Kasu is used in Japanese cooking as well for such dishes such as kasu-jiru (sake kasu soup). In addition, the alcohol remaining in kasu can be distilled out for making subtle and light tasting shochu known as “Kastori shochu”. Sake lees are also the main ingredient in kasuzuke (粕漬け) or sake kasu pickled vegetables. One other well known use of sake kasu is in the making some styles of amazake. Given all the ways to use sake kasu, demand for this sake by-product is high.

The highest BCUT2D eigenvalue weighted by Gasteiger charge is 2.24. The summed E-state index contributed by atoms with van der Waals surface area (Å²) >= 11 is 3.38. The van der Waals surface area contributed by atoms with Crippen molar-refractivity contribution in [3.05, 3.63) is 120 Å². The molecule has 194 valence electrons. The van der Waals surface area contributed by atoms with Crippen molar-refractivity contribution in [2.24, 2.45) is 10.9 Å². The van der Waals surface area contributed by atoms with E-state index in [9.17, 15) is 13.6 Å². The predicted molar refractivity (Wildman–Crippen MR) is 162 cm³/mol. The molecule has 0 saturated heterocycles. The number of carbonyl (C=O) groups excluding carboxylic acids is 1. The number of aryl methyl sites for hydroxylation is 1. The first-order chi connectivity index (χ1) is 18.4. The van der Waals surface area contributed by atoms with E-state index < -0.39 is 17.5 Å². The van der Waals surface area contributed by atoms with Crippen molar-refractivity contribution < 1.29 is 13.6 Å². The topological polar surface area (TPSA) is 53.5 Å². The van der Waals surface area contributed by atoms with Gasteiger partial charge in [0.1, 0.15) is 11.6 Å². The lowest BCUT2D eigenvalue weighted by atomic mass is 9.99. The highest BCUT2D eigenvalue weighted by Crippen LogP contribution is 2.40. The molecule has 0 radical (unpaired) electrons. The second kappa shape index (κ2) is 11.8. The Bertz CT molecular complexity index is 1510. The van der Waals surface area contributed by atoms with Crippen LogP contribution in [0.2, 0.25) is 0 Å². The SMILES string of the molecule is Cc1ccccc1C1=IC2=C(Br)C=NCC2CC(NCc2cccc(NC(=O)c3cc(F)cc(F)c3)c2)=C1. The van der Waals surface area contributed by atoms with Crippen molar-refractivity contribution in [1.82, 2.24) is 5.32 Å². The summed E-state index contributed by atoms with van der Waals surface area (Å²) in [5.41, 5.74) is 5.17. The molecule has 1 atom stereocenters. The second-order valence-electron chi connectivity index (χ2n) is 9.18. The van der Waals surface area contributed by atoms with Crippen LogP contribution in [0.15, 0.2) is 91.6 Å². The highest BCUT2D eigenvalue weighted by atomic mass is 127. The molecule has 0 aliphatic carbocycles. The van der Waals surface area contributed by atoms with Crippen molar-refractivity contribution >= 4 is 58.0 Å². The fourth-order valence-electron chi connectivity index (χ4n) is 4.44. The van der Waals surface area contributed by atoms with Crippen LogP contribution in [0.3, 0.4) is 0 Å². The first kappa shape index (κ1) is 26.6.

kasubuai (sake pressing ratio) can result in kasu that is higher or lower in moisture. More intense pressure removes more moisture for a drier style of kasu, while a gentle pressing creates a kasu with more residual moisture.Kasu is the unfermented rice solids or “lees” left over when sake is separated from the main fermentation mash after brewing. The leftover sake kasu can have up to 8% alcohol content. Kasu is often sold in Japanese supermarkets and comes in “cakes”, or thin sheets. Sake Kasu can be eaten as is and has a texture of a firm cheese with a lightly alcoholic aroma. Depending on the intensity of the pressing of the sake mash, the